Jason Brough

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Tonight in Columbus, a chance for the Oilers to prove their doubters wrong

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People are still skeptical about the Edmonton Oilers.

That’s only natural, given the Oilers haven’t made the playoffs in a decade and, in that time, have drafted four times with the first overall pick.

They’ve been a pretty, pretty bad team over the last little while.

And to be sure, the Oilers are still losing games that good teams normally win. Like Saturday’s 3-2 shootout loss to Vancouver, a home game against a non-playoff side that had played the night before.

“We were flat, our execution was poor, we played the game standing still,” head coach Todd McLellan told reporters after that one. “We didn’t go after and skate against a team that played an overtime game the night before. When you stand around and try to do it the easy way, it doesn’t work.”

So when it comes to the Oilers, the skepticism is understandable. In fact, it’s wholly warranted.

Which leads us to their upcoming road trip, starting tonight in Columbus against a Blue Jackets side riding a 15-game winning streak.

If the Oilers would like to prove their doubters wrong, now would be a great time to do it. And to help them, they’ll get Andrej Sekera back after the veteran defenseman missed a couple of games due to illness.

“It’s a good opportunity to play the best team in the NHL right now,” said captain Connor McDavid.

At 19-12-7, the Oilers are still comfortably in a playoff spot, six points up on Dallas and Vancouver. But as mentioned, they have yet to earn the benefit of the doubt that they can hold on. The Oilers could still be caught by Calgary, Los Angeles, or even Vancouver for third place in the Pacific Division. And if that happens, they’d also have to fend off Dallas, Nashville, or even Winnipeg for a wild-card spot.

Oh, and one more thing about this Oilers team — their starting goalie, Cam Talbot, has made 34 starts, against just four for Jonas Gustavsson, who’s gone 1-2-1 with an .893 save percentage.

Talbot has played well, going 18-10-6 with a .919 save percentage, but no goalie has come close to matching his workload, which could make for an interesting stretch drive.

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It could also make for some criticism of GM Peter Chiarelli, if things go sideways.

After all, Gustavsson was a curious signing. His career save percentage in the NHL is just .902, the lowest among the 33 active netminders with at least 150 games of experience. Heck, it was Chiarelli’s former team, the Bruins, who didn’t feel confident enough to bring the goalie back for another season in Boston.

In other words, it’s no real surprise that McLellan doesn’t seem to have any confidence in his backup.

So it’s going to be fun to watch, as these Oilers try to make the playoffs for the first time since 2006. Lots of questions remain. Lots of doubters, too.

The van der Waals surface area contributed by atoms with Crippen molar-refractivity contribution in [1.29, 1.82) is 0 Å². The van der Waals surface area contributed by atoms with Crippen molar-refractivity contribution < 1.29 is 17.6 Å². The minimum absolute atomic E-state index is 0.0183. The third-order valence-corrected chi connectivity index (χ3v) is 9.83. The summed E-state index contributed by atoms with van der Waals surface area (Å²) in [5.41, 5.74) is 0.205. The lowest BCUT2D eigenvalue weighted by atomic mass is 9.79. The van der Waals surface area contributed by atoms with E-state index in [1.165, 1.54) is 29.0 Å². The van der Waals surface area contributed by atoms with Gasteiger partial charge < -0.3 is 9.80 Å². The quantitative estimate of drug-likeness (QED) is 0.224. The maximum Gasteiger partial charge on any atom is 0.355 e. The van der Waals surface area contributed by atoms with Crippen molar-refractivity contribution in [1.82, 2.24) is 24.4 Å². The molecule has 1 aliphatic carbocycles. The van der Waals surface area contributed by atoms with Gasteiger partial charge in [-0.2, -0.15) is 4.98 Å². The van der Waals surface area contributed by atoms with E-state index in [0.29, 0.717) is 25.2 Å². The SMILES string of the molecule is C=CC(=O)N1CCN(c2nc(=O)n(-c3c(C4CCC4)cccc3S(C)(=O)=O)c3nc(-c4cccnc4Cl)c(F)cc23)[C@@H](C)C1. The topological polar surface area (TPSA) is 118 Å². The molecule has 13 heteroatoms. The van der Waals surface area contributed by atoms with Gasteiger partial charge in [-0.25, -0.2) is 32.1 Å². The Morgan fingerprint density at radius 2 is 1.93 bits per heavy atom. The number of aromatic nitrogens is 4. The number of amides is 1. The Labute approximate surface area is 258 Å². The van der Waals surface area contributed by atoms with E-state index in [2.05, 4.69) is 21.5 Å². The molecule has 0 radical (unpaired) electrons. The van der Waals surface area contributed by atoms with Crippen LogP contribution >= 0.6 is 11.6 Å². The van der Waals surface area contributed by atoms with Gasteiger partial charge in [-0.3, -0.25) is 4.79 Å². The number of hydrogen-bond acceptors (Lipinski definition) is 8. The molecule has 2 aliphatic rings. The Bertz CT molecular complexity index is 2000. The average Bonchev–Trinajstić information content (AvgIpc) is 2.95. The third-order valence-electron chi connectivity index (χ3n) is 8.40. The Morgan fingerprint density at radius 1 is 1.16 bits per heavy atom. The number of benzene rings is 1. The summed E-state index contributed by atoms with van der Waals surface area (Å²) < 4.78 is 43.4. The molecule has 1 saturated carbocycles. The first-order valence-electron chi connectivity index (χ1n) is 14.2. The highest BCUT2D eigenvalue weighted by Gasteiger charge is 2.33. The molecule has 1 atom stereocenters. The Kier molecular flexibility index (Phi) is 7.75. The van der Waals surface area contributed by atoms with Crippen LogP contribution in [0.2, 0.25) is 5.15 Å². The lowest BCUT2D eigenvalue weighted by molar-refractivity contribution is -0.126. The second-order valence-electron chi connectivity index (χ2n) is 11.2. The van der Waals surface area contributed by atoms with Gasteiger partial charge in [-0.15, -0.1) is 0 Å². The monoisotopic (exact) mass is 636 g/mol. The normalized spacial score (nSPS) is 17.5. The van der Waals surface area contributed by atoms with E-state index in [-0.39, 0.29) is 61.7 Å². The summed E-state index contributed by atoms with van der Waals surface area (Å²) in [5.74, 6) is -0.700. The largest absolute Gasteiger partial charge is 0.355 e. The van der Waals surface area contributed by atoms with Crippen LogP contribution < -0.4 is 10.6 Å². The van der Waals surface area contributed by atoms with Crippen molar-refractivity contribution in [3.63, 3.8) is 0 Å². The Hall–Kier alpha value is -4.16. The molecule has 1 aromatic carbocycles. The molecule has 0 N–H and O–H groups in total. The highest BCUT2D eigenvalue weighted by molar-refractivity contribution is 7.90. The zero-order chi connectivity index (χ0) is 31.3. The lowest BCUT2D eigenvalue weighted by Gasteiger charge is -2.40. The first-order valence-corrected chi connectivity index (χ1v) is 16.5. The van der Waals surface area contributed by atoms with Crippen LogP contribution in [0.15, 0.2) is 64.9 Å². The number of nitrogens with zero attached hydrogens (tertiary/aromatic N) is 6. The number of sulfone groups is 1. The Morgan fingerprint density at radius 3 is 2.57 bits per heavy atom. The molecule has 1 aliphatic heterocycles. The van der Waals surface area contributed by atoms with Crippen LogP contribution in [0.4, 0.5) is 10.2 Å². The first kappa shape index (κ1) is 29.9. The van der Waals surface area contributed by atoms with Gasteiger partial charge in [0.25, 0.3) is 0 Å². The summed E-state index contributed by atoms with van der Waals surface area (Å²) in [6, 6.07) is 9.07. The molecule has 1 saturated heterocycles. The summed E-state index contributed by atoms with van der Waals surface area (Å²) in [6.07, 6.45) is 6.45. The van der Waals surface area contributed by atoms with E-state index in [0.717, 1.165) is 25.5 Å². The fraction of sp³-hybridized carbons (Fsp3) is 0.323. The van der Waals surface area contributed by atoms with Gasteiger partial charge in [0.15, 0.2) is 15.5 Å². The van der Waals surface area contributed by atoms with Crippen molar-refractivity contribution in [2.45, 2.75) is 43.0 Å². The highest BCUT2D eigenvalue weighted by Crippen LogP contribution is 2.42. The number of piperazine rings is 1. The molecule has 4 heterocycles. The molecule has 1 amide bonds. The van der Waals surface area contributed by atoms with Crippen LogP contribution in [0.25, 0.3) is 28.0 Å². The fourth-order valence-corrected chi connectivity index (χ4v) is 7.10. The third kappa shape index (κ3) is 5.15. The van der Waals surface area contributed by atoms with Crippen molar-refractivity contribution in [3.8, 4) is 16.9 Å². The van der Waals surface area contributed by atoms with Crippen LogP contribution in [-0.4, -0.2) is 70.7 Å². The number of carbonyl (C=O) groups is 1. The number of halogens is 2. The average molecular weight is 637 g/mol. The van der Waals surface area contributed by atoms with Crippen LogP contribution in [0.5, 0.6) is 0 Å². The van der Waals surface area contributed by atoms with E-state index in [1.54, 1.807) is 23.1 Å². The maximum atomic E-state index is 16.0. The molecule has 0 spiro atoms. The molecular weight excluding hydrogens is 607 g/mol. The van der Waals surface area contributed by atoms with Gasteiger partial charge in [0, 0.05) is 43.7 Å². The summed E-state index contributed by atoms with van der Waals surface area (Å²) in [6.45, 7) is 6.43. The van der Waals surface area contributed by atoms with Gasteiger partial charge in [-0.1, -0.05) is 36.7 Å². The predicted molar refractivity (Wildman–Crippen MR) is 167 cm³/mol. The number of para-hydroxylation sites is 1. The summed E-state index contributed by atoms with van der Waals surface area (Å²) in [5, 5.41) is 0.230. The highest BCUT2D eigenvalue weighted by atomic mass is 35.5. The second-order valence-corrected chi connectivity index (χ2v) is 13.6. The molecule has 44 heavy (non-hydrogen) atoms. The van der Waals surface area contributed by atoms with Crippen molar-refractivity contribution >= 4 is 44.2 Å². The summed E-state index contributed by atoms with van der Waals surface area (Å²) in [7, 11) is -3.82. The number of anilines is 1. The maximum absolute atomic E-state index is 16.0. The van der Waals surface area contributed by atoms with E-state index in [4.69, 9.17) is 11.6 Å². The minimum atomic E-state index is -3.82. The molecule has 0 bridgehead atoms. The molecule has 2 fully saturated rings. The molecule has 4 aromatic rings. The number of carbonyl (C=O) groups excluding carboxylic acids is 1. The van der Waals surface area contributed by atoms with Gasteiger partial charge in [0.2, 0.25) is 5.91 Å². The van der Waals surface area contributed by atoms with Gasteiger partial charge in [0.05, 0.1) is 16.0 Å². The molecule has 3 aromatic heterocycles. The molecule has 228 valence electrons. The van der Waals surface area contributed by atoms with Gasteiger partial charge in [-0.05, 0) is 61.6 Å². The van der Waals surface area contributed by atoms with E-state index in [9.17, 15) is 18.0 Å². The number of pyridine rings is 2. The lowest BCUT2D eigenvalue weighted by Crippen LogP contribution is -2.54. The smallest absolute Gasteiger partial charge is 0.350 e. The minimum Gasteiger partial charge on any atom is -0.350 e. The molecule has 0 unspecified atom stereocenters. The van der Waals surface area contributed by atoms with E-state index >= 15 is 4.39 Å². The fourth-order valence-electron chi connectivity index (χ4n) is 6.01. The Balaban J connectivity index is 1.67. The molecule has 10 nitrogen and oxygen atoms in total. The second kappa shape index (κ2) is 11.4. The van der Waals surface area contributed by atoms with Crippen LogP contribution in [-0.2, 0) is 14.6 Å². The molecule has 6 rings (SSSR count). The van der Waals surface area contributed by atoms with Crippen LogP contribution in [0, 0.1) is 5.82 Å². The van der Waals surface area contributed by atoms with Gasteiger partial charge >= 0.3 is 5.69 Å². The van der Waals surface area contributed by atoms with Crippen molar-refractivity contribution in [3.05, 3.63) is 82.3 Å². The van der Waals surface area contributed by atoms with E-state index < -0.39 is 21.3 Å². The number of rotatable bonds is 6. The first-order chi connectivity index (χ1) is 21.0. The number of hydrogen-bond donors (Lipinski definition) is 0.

“You’ve got to look forward to the challenge,” winger Milan Lucic said ahead of tonight’s big game. “You have to embrace it. That’s the fun in being a competitor and on a competitive team. It’s playing the best of the best.”

And hopefully, for the sake of the Oilers and their loyal fans, coming out on top.

Things are getting interesting in the Atlantic Division

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A poor performance by the Boston Bruins has opened the door for the Tampa Bay Lightning, who can move into a playoff spot with a win tonight over the visitors from Winnipeg.

The Bruins saw their modest two-game winning streak come to an end last night in New Jersey, where they lost, 3-0, to the Devils.

“We just couldn’t muster up anything tonight,” Boston coach Claude Julien told reporters. “We were flat. We were flat from start to finish.”

And so the Lightning will head into tonight’s game two points back of the B’s for third place in the Atlantic Division. And with two games in hand, they’d hold the tiebreaker if they can beat the Jets.

Meanwhile, the second-place Ottawa Senators are on their “bye week.” By the time they return to action Saturday, they could be out of a playoff spot themselves.

Speaking of teams from Ontario, the Toronto Maple Leafs have won five straight and currently sit just three points back of the Bruins, with four precious games in hand. They take on the Caps tonight in D.C.

And let’s not forget about the Florida Panthers. As disappointing as they’ve been, the Panthers still have the potential to go on a run, and they’re only four points back of Boston, with two games in hand. They host Winnipeg tomorrow, Nashville Friday, then have a big game with the Bruins Saturday at BB&T Center.

Detroit and Buffalo round out the division. Though neither team looks like it will be a factor down the stretch, you never know for sure. With a lengthy playoff streak on the line, the Red Wings will give it their all.